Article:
We may stall on the sex talk, but the world will not. If we delay introducing the topic because of personal discomfort, shame, or uncertainty about how to begin, our children will form their first ideas about human sexuality based on the reports of their peers, the images on their devices, or the pop-ups that introduce them to porn. They will also assume their parents are not willing or equipped to handle discussions about sex.

Ask the Right Question

Too many parents are still asking the wrong question with regard to children and explicit content. We can no longer ask, “How should I prepare my child for if they see porn?” Instead we must ask, “How should I prepare my child for when they see porn?” External controls are important, but they only shield your child from a handful of instances when porn can make an appearance. Mobile devices are everywhere, and your neighbor’s unsecured Wi-Fi is easy to find.
We must begin giving our children internal controls as early as possible. We must give them a way to flee danger as soon as it presents itself. Just as parents of my generation taught their kids a script for when they were offered drugs, we must teach our kids a script for when they are offered porn. And we must be ready to have frank, fearless conversations about what they may have already seen, conversations free of any hint of condemnation. We must maintain a safe environment for openness and ongoing dialogue about this and other difficult topics.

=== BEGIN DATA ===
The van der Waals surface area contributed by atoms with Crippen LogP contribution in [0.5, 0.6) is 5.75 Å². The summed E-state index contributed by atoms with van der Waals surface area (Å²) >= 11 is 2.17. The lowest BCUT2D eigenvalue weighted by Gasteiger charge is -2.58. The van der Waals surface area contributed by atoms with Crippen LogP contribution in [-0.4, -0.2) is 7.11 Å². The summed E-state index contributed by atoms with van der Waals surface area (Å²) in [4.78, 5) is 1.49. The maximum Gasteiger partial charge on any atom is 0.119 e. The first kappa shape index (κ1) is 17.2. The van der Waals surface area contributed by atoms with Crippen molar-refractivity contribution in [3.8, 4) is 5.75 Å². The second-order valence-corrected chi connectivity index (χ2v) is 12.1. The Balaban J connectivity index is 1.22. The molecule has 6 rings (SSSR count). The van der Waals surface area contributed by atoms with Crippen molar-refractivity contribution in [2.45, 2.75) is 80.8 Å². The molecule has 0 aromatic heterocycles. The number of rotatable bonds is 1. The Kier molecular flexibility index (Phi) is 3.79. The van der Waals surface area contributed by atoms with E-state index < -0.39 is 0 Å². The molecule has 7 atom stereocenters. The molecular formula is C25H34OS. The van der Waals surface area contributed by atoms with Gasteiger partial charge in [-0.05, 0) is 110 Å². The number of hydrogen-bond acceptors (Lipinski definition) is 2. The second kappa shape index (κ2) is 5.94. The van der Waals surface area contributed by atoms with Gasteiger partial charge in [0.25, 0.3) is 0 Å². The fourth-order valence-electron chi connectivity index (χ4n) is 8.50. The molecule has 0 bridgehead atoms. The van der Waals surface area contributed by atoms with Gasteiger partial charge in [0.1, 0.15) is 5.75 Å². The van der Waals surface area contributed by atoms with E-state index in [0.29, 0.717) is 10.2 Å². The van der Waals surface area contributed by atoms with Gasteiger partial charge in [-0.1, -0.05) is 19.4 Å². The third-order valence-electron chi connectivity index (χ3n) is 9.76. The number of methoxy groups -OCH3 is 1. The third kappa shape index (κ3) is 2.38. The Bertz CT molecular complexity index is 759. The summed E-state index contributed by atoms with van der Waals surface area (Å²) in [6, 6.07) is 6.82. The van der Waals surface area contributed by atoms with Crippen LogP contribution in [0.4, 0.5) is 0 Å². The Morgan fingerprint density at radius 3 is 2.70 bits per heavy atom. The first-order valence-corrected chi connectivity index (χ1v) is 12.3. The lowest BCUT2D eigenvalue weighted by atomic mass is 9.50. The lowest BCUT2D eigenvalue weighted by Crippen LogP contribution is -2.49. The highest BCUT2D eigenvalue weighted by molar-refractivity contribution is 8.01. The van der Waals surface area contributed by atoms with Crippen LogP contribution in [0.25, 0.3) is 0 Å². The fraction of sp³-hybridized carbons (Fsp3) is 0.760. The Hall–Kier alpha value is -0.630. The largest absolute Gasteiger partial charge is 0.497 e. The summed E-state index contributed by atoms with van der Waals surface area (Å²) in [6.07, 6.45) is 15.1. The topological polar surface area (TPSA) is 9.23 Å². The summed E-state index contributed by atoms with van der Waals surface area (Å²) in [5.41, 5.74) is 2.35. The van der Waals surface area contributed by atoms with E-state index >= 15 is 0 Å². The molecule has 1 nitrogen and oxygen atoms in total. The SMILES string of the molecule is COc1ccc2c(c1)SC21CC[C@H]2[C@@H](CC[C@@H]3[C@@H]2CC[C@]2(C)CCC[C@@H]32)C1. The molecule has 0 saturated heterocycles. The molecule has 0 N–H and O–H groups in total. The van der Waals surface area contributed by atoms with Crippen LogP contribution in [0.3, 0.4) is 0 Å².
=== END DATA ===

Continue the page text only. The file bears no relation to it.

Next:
Your children may very well be exposed to porn before they are developmentally able to understand what they are looking at. They need your help to know how to respond. Give them red flags, a script, and a plan.

Red Flags, a Script, and a Plan

Though not developmentally ready for a full-blown explanation of the nature and dangers of porn, young children can learn two red flags to help them avoid contact with it, two red flags that also guard against predators. Teach your child at a young age that “naked is private,” and that “don’t tell your mom and dad” means danger. Both of these red flags will help them recognize when they are being shown something you wouldn’t want them to see.
Train your children how to respond to an offer of porn by giving them scripted words to use, and a plan of action: